What Is a Spruce Top on a Guitar?

by Steven J. Miller

Having an understanding of what a spruce top on a guitar means allows you to evaluate different guitar models expertly. The type of spruce used will affect the overall tone production and you should be aware of these affects on tone before making a decision. The richness of tone, and physical characteristics of the instrument are greatly affected by your choice of materials. Understanding these differences will make your buying experience less stressful.

Spruce Top

Most guitars tops are made of spruce, which provides an ideal balance between the flexibility and strength of the wood and the overall weight. Using a wood that has too much mass will put unnecessary strain on the musician who has to hold the guitar during a performance. Also, using materials that are weak would require the performer to be more careful not to break the instrument. The top must be strong, since the strings create tension that pulls upon the wood. Using a weaker wood results in premature breakage.

Wood Types

The type of wood used affects the tone production of the instrument. The two most common types of wood are spruce and cedar. Spruce produces more volume and better defined high notes with a bass that is clear, but not booming. Cedar produces a more mellow sound in comparison and has more effective low, bass tones. You should not select a wood based on the appearance of the guitar. Each spruce instrument will have a slightly different sound, due to the nature of the wood. There are several different grain widths, degree of flexibility and overall thickness of the wood that contribute to the sound.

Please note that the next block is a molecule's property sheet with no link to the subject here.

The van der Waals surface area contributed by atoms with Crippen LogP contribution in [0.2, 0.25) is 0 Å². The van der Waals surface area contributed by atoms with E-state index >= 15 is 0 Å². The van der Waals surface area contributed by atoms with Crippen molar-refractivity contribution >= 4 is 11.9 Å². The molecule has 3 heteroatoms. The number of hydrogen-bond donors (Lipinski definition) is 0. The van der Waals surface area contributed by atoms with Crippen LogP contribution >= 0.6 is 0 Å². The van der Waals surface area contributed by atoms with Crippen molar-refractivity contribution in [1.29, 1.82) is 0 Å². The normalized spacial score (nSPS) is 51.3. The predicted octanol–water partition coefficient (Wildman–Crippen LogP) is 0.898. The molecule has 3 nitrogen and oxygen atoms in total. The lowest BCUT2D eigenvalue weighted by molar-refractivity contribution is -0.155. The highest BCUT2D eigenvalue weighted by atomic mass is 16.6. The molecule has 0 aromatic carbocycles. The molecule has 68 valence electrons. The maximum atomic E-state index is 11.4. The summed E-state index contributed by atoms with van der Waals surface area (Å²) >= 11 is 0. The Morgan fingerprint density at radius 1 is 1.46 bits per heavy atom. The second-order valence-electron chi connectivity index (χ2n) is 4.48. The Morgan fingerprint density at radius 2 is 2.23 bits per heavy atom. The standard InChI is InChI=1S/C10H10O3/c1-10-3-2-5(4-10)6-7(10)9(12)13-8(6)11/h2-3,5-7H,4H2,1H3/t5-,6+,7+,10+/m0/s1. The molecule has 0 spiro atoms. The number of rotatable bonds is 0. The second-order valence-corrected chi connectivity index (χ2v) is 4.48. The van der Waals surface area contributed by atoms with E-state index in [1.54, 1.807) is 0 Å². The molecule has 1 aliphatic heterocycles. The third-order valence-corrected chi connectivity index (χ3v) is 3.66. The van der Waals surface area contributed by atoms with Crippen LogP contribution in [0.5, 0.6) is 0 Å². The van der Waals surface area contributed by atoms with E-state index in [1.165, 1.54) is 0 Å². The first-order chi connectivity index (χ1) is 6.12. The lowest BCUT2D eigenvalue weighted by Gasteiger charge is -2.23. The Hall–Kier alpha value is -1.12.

Grain Type

The size of the grain on the spruce guitar top also affects the instrument resonance. The size of the grain can be determined simply by looking at the spacing between the grains on the guitar. A narrow grain will produce more powerful high tones and subtle low tones. A medium wood grain delivers a fairly balanced tone with highs and lows both compromising a small amount of power, in exchange for an even tone production. A wide grain creates resonant bass notes.

Sitka and Red Spruce

Sitka and red spruce each lend themselves to different characteristics and tones. Sitka spruce is more commonly used for guitar tops, and has a penetrating tone that is effective and clear, but is also thin and lacking in density. In contrast, the red spruce has a denser and richer tone color, but it also adds physical weight to the instrument. Red spruce tops provide a more consistent, balanced tone throughout the register and dynamic range of the instrument.

About the Author

Steven Miller graduated with a master's degree in 2010. He writes for several companies including Lowe's and IBM. He also works with local schools to create community gardens and learn environmentally responsible gardening. An avid gardener for 15 years, his experience includes organic gardening, ornamental plants and do-it-yourself home projects.

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